He's "what we'd normally call a geek."
Or so it's been said of Edward Snowden, the 29-year-old former CIA technical assistant who has claimed responsibility for leaking headline-making information about the National Security Agency's (NSA) surveillance program. Snowden has holed himself up in a Hong Kong hotel, where he believes he has the best shot of avoiding a harsh government response.
Snowden, who voluntarily identified himself claims to avoid the public spotlight, insists he has done nothing wrong, yet admits to breaking the Espionage Act, is a series of contradictions. Who is Edward Snowden?
Snowden worked for Booz Allen Hamilton, a defense consultancy making serious money in one of the most beautiful places in the world. Yet, he renounced all of this to come forward. "You are not even aware of what is possible," said Snowden, who decided to leak the information based on principle. "The extent of [the government's] capabilities is horrifying. We can plant bugs in machines. Once you go on the network, I can identify your machine. You will never be safe whatever protections you put in place."
Snowden wanted to "fight in the Iraq war because I felt like I had an obligation as a human being to help free people from oppression," only to be dismayed that "most of the people training us seemed pumped up about killing Arabs, not helping anyone." He was subsequently discharged after breaking both of his legs in a training accident.
After leaving the Army, Snowden worked, directly or through contractors, for the NSA, the CIA, and then back to the NSA, throughout which time he claimed he had a "slow realization that presidents could openly lie to secure the office and then break public promises without consequence," motivating him to come forward.
"I don't want to live in a society that does these sort of things," Snowden told The Guardian. "I do not want to live in a world where everything I do and say is recorded. That is not something I am willing to support or live under."
According to The Guardian, "He is quiet, smart, easy-going and self-effacing. A master on computers, he seemed happiest when talking about the technical side of surveillance, at a level of detail comprehensible probably only to fellow communication specialists. But he showed intense passion when talking about the value of privacy and how he felt it was being steadily eroded by the behaviour of the intelligence services."
The Washington Post reports that "according to campaign finance reports, Snowden made a $250 donation to Ron Paul’s 2012 presidential campaign in March of that year. Paul has been a critic of excessive government intrusion."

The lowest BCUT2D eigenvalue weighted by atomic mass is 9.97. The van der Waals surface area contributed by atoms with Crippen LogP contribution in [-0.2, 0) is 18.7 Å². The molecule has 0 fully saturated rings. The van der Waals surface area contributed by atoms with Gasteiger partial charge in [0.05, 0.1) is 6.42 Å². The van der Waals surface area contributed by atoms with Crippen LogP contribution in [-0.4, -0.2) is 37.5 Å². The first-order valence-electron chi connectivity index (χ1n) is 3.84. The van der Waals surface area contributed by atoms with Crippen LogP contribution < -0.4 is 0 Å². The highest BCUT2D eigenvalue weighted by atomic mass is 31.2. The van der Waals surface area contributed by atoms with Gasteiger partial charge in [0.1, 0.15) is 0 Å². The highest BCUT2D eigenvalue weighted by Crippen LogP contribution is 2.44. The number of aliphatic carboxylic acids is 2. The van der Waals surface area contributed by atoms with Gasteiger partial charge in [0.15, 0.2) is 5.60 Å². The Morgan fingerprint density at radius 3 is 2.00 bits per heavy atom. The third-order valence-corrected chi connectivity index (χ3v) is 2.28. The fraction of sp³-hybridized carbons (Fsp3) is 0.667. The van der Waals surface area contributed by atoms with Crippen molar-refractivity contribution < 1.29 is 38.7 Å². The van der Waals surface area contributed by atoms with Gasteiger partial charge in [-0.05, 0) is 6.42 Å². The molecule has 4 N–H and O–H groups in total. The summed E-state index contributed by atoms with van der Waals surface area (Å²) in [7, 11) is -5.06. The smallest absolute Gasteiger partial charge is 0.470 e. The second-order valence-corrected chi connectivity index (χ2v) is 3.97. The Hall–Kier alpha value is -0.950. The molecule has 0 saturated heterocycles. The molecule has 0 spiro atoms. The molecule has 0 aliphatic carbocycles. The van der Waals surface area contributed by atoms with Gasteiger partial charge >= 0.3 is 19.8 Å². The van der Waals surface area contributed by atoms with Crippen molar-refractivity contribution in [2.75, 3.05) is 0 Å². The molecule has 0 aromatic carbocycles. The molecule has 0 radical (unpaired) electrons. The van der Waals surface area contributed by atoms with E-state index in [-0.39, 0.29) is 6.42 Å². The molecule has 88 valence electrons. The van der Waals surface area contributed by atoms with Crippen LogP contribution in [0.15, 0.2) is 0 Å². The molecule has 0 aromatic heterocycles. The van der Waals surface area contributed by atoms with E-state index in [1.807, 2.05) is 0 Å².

Snowden remarked, "A lot of people in 2008 voted for Obama. I did not vote for him. I voted for a third party. But I believed in Obama's promises. I was going to disclose it [but waited because of his election]. He continued with the policies of his predecessor."
Snowden has given several days of interviews to The Guardian alone, filming and recording interviews with several other outlets. He wrote a letter that accompanied the leaked documents which said "I understand that I will be made to suffer for my actions," but "I will be satisfied if the federation of secret law, unequal pardon, and irresistible executive powers that rule the world that I love are revealed even for an instant."
According to The Guardian, "Asked by reporters to establish his authenticity to ensure he is not some fantasist, he laid bare, without hesitation, his personal details, from his Social Security number to his CIA ID and his expired diplomatic passport. There is no shiftiness. Ask him about anything in his personal life and he will answer."
"He is deeply worried about being spied on," The Guardian writes. "He lines the door of his hotel room with pillows to prevent eavesdropping. He puts a large red hood over his head and laptop when entering his passwords to prevent any hidden cameras from detecting them.
Though that may sound like paranoia to some, Snowden has good reason for such fears. He worked in the U.S. intelligence world for almost a decade. He knows that the biggest and most secretive surveillance organization in America, the NSA, along with the most powerful government on the planet, is looking for him.
Several congressmen are calling for the extradition of Snowden to face trial in the United States. According to NBC News, "Rep. Peter King (R-N.Y.) late Sunday became one of the first U.S. officials to call for 'extradition proceedings at the earliest date' and warned that 'no country should be granting this individual asylum.'"
There is, in fact, a 1996 extradition treaty between the U.S. and Hong Kong that could allow this to happen.
"Daniel Ellsberg, who leaked the Pentagon Papers in 1971, says that the machinery of our democratic government is broken — and we need whistle-blowers like Bradley Manning and Edward Snowden to inspire Americans to fight back against this invasion of privacy," according to the Daily Beast.
"Snowden is a hero because he realized that our very humanity was being compromised by the blind implementation of machines in the name of making us safe," writes Douglas Rushkkoff of CNN. "Unlike those around him, who were too absorbed in their task to reflect on their actions and pause in their pursuit of digital omniscience, Snowden allowed himself to be 'disturbed' by what he was doing."